India’s Prime Minister Narendra Modi is in a spot of trouble. He has to face re-election in a few months amid growing dissatisfaction with his government’s performance; he’s likely to use every lever available to eke out a win. One such lever, unfortunately, was the interim federal budget that his lame-duck government presented last week, to keep official machinery running till the next government can come in with a mandate and make decisions about taxation and spending.
Interim budget 2019 can be assessed from the viewpoint of purist, public and impact on country’s future.
The purist would baulk at dilution of fiscal discipline that is not uncommon in countries facing polls. The deviation in this budget from the glide path of fiscal deficit makes it that much harder to reach central govt debt to GDP ratio of 40 per cent by 2024-25, especially when we hear that programmes in this budget are only a trailer.
The drowning of miners, in mid December 2018, who were working manually, in rat hole mines in agricultural land, in the Jaintia hills in Meghalaya, came as a severe shock to readers of newspapers. However, they naturally presumed that the State would handle it, and went back to their duties. What a shock it was, when no help was forthcoming, and the miners died the most terrible and tragic death, where the water rushes in, and the lungs burst, and their tears wash away in the mud, and their screams cannot be heard.
The roll-out of income support as a core centrally sponsored scheme is a better option than debt waiver, believes India Ratings and Research (Ind-Ra). There is likelihood that the union government may announce a relief package for farmers while presenting the vote on account for 2019-20 in line with the Rythu Bandhu scheme of the government of Telangana.
The Government is going to present its Interim Budget for the year 2019-20. As this is the pre-Election Budget, there are expectations that it could be a populist and please-all Budget. This is especially more so after the election results in recent Assembly polls. However, the question is whether the government has fiscal space to do so when there are large downside risks on achieving FRBM targets in the current year, i.e., 2018-19. As per the revised FRBM Act, Centre needs to achieve the fiscal deficit target of 3.3 per cent of GDP.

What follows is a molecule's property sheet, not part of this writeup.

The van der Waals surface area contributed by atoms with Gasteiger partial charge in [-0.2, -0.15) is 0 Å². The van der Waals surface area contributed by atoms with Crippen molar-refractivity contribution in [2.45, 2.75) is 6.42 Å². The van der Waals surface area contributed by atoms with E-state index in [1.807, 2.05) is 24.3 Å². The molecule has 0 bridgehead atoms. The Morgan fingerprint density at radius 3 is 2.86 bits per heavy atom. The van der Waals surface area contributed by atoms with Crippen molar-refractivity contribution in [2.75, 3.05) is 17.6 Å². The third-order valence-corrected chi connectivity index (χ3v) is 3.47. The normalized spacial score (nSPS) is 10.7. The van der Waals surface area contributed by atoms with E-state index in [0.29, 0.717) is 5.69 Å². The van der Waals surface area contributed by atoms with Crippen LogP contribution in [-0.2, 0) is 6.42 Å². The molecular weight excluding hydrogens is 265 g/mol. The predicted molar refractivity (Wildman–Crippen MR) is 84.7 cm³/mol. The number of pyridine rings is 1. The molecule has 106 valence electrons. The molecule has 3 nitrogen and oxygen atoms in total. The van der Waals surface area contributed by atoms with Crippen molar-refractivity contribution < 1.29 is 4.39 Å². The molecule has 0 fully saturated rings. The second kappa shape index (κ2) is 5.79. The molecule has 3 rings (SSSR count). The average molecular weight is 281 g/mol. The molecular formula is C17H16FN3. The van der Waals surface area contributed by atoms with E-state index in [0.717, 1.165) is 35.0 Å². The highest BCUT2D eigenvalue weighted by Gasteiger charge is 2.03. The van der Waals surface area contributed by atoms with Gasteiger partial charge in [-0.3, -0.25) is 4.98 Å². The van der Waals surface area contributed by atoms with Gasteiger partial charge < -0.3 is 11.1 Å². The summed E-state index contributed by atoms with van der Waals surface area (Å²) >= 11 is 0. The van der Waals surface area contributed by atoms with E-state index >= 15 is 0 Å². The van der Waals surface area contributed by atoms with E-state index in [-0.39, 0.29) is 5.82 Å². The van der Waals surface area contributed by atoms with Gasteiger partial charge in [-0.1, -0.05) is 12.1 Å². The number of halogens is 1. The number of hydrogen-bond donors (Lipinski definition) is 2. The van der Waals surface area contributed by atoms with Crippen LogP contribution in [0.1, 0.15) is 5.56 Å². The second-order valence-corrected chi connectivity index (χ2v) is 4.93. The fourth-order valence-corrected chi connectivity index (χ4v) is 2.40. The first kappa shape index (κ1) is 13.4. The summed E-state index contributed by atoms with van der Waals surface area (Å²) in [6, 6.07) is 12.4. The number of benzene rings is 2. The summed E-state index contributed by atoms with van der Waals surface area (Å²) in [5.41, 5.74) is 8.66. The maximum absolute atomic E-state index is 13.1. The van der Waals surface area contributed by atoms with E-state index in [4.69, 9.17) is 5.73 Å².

Breast beating about agrarian distress is the flavour of the poll season. The crisis has been building over decades and has reached a tipping point. Quick fix solutions like loan waivers may be good options, but are unlikely to make a dent on the problem. The population explosion and lack of structural and factor reforms have resulted in the agriculture sector, which contribute about 17-18% of the GDP being forced to support more than 50% of the country's population. A demographic disaster is staring the country.
The Indian corporate history has been replete with the instances of how the internal tussles/power struggles amongst the family members of a company leads to value destruction for the shareholders in the process.
In a country where a majority of businesses are family run, incidents such as Singh vs Singh, Singahnia vs Singhania and several such cases have a potential negative impact on amongst a wide spectrum of stakeholders.
One of the worst tendencies in American politics is to restrict supply and subsidize demand. (The phrase is from the economist Arnold Kling.) The likely result of such policies is high and rising prices, restricted access and often poor quality. If you limit the number of homes and apartments, for example, but give buyers subsidies, that is a formula for exorbitant prices.
Sebi’s rejection of L&T’s buyback on account of the fact that consolidated debt-equity is a breach of its regulatory threshold of 2:1 post-buyback is possibly the first time that the regulator has raised the question of consolidated financial metrics vs. standalone financial metrics. Perhaps a lesson from the recent meltdown in the IL&FS group is playing on Sebi’s mind. Even so, we argue that while L&T is not incorrect its stance, the regulator too has a point of view that should not be ignored.
This is the Lok Sabha elections season. The Union budget though technically “interim”, in practical it could be a full budget with many populist announcements. If finance minister Arun Jaitley finally has his way, it will be yet another first for Modi government that advanced budget date to February 1, one full month early. In an election year, the practice was to present the interim budget and President’s address put off to first session of the new government.